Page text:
The key challenge, which she will discuss with European Commission President Jean-Claude Juncker in Brussels on Thursday, stems from the future status of the border between the Republic of Ireland (which will remain in the EU) and Northern Ireland (which is scheduled to leave the Brussels-based club along with England, Scotland and Wales at the end of next month).
Assuring Irish Prime Minister Leo Varadkar of the solidarity of all other member states as Dublin insists Britain give legal guarantees to avoid disrupting the Northern Ireland border, Tusk told a joint news conference in Brussels that he saw no force capable of blocking a "pro-Brexit" government and opposition.
Speaking on Tuesday the prime minister's spokesman said: "Following the vote, work has been taking place on all of the options and it is important for that to take place before we go to Brussels".
Tusk and Varadkar underlined that preparations are being intensified for a "no-deal" scenario under which Britain would leave without an agreement; a possibly disastrous development that could inflict heavy economic and political damage in the United Kingdom and the European Union alike.
Plans for Britain to leave the European Union on 29 March under a withdrawal agreement signed a year ago were thrown into doubt when British lawmakers rejected the accord.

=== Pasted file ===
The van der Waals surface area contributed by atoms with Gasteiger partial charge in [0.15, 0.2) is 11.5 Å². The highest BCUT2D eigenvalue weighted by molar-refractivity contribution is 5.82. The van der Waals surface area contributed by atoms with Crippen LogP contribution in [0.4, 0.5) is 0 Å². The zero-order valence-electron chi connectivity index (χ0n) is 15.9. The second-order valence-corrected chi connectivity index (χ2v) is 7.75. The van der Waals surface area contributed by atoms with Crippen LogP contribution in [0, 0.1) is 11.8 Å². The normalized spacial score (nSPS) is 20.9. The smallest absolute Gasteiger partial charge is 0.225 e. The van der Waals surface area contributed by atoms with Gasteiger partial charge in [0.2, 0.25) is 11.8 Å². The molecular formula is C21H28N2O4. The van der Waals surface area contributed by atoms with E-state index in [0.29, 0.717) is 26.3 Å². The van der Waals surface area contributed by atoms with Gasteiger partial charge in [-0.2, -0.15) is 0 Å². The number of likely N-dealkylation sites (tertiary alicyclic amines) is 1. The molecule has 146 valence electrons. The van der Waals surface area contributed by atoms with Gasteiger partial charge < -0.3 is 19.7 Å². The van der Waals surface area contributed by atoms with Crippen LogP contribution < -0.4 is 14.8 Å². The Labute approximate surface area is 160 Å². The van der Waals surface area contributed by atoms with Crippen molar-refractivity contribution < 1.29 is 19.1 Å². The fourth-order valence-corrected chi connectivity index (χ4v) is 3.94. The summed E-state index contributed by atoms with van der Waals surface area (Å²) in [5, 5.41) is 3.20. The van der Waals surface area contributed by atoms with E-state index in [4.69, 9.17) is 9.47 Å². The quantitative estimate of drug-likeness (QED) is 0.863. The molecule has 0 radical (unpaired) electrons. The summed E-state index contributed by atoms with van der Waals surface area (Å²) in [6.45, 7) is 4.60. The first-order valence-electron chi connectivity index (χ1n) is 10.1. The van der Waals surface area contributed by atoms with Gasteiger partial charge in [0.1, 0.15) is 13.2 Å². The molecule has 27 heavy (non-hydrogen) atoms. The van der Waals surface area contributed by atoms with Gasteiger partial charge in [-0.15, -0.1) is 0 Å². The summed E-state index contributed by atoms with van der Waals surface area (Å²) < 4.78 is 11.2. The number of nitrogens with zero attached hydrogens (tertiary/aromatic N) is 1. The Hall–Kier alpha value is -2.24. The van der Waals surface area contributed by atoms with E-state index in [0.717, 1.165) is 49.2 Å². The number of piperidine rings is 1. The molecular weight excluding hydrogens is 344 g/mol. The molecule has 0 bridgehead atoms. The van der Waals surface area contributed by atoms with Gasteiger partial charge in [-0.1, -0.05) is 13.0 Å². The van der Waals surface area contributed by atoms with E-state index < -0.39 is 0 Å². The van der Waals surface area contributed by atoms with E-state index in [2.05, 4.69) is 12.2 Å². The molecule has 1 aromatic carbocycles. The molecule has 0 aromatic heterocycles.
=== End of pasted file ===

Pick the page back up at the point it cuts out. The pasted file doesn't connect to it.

May is now discussing "alternative arrangements" to the backstop with members of her own party.
At this critical juncture, Northern Ireland is represented only by the Democratic Unionist party, which is not representative of the people on Brexit - and so much more.
EU Brexit negotiator Michel Barnier said that backstop remains "the only operational solution available" for an orderly exit of Britain from the EU.
Mrs May will seek to secure changes which can persuade MPs to support her deal in a series of votes expected on February 14.
"From a political point of view, there is still time", Merkel said.
As the party that negotiated the Good Friday agreement, which brought peace to Northern Ireland, the Labour Party has a solemn duty to be responsible in our approach to the effects of Brexit on Northern Ireland and the Good Friday agreement - no matter how great the desire to see a change in government, we can not forget our responsibility to the peace process and to protecting its integrity.
In any of the above cases, the extension of article 50 is highly probable, but the probability of a second referendum or revocation of the Brexit is reduced.
Critics of the backstop argue its lack of any agreed time-limit is unacceptable as it could see the United Kingdom locked into a customs union deal with the EU indefinitely and Northern Ireland kept under EU single market rules.
The lack of a clear road map led to a change to the Prime Minister's initial position ruling out renegotiation of the agreement with Europe and led her to support the amendment of the Conservative MP Brady in this regard, which were approved together with the help of the Unionists from Northern Ireland.
The EU, which has long regarded the border as the thorniest issue in Brexit talks, is also adamant that the backstop can't be removed.